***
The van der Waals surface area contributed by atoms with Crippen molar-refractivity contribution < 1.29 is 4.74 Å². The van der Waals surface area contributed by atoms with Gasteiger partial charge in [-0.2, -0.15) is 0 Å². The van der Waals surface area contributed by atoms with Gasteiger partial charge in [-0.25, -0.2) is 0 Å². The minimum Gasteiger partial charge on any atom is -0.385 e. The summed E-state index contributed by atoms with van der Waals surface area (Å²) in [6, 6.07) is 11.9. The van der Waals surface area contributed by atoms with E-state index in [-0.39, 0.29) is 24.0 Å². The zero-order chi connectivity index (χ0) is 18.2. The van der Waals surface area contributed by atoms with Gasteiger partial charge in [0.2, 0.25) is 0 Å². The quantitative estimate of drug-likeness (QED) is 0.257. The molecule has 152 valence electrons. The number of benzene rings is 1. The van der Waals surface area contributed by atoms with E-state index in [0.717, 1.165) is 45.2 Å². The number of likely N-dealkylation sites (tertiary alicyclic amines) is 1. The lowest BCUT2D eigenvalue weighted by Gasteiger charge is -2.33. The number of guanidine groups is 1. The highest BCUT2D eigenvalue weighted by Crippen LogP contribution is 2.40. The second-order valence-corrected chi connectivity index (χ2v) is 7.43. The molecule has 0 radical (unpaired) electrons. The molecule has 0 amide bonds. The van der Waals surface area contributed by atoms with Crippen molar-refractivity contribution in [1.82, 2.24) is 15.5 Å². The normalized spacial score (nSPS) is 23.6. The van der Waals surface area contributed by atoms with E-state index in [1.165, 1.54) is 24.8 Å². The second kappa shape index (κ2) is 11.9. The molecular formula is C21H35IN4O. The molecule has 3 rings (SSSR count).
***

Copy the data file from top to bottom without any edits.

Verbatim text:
The van der Waals surface area contributed by atoms with Crippen molar-refractivity contribution < 1.29 is 4.74 Å². The van der Waals surface area contributed by atoms with Gasteiger partial charge in [-0.2, -0.15) is 0 Å². The van der Waals surface area contributed by atoms with Gasteiger partial charge in [-0.25, -0.2) is 0 Å². The minimum Gasteiger partial charge on any atom is -0.385 e. The summed E-state index contributed by atoms with van der Waals surface area (Å²) in [6, 6.07) is 11.9. The van der Waals surface area contributed by atoms with E-state index in [-0.39, 0.29) is 24.0 Å². The zero-order chi connectivity index (χ0) is 18.2. The van der Waals surface area contributed by atoms with Gasteiger partial charge in [0.2, 0.25) is 0 Å². The quantitative estimate of drug-likeness (QED) is 0.257. The molecule has 152 valence electrons. The number of benzene rings is 1. The van der Waals surface area contributed by atoms with E-state index in [0.717, 1.165) is 45.2 Å². The number of likely N-dealkylation sites (tertiary alicyclic amines) is 1. The lowest BCUT2D eigenvalue weighted by Gasteiger charge is -2.33. The number of guanidine groups is 1. The highest BCUT2D eigenvalue weighted by Crippen LogP contribution is 2.40. The second-order valence-corrected chi connectivity index (χ2v) is 7.43. The molecule has 0 radical (unpaired) electrons. The molecule has 0 amide bonds. The van der Waals surface area contributed by atoms with Crippen molar-refractivity contribution in [1.82, 2.24) is 15.5 Å². The normalized spacial score (nSPS) is 23.6. The van der Waals surface area contributed by atoms with E-state index in [1.165, 1.54) is 24.8 Å². The second kappa shape index (κ2) is 11.9. The molecular formula is C21H35IN4O. The molecule has 3 rings (SSSR count).